Public health insurance expansion for immigrant children and interstate migration of low-income immigrants
JAMA Pediatrics Jan 11, 2020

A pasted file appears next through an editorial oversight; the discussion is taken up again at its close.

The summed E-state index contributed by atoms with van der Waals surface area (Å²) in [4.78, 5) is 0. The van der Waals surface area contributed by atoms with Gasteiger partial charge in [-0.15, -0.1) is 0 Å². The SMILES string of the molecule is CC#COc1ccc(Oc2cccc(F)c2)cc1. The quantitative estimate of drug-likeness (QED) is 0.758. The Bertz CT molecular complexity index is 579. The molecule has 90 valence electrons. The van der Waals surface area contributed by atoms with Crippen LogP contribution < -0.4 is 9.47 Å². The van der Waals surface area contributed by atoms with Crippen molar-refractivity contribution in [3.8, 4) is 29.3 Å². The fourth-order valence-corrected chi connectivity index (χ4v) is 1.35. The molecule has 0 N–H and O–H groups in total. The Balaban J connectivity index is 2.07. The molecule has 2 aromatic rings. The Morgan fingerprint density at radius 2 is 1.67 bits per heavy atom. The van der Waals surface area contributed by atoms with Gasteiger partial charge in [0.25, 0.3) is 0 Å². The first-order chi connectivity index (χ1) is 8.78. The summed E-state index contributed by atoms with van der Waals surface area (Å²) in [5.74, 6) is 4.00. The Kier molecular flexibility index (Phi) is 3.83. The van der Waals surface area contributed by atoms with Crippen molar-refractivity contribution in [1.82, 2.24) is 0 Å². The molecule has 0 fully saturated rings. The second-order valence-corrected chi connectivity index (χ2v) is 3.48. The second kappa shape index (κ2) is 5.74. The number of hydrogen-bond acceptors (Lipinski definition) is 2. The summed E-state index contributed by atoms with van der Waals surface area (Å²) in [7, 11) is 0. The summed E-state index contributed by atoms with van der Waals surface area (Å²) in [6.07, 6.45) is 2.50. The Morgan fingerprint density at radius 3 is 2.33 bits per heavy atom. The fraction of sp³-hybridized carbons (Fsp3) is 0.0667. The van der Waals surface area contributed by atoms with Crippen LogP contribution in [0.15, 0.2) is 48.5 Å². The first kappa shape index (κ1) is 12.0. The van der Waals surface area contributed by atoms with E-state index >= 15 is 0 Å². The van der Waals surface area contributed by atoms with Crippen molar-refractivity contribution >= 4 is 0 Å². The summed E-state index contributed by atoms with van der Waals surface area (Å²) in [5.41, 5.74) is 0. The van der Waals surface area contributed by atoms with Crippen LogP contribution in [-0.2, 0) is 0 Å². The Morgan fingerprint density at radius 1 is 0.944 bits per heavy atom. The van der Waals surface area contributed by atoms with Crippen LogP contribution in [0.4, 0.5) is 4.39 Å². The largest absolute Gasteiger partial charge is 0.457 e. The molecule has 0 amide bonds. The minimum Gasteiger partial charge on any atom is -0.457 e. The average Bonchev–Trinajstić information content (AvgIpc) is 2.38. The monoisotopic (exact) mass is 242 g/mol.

Yasenov VI, et al. – Researchers performed a difference-in-differences analysis of data from 208,060 immigrants (mean [SD] age: 32.97 [12.94] years; 63% Hispanic) from the American Community Survey (2000-2016) to determine if public health insurance expansion to non–US-born, lawful permanent resident children and pregnant women during their first 5 years of residency is correlated with increased interstate migration among these groups. According to findings, there was no connection between in-migration rates among this population and the expansion of public health insurance coverage. The investigators suggested that states considering expanding coverage of healthcare benefits to newly arrived immigrant children and pregnant women may be unlikely to experience in-migration of these individuals from other states, which has significant implications for understanding the cost of short- and long-term programs.
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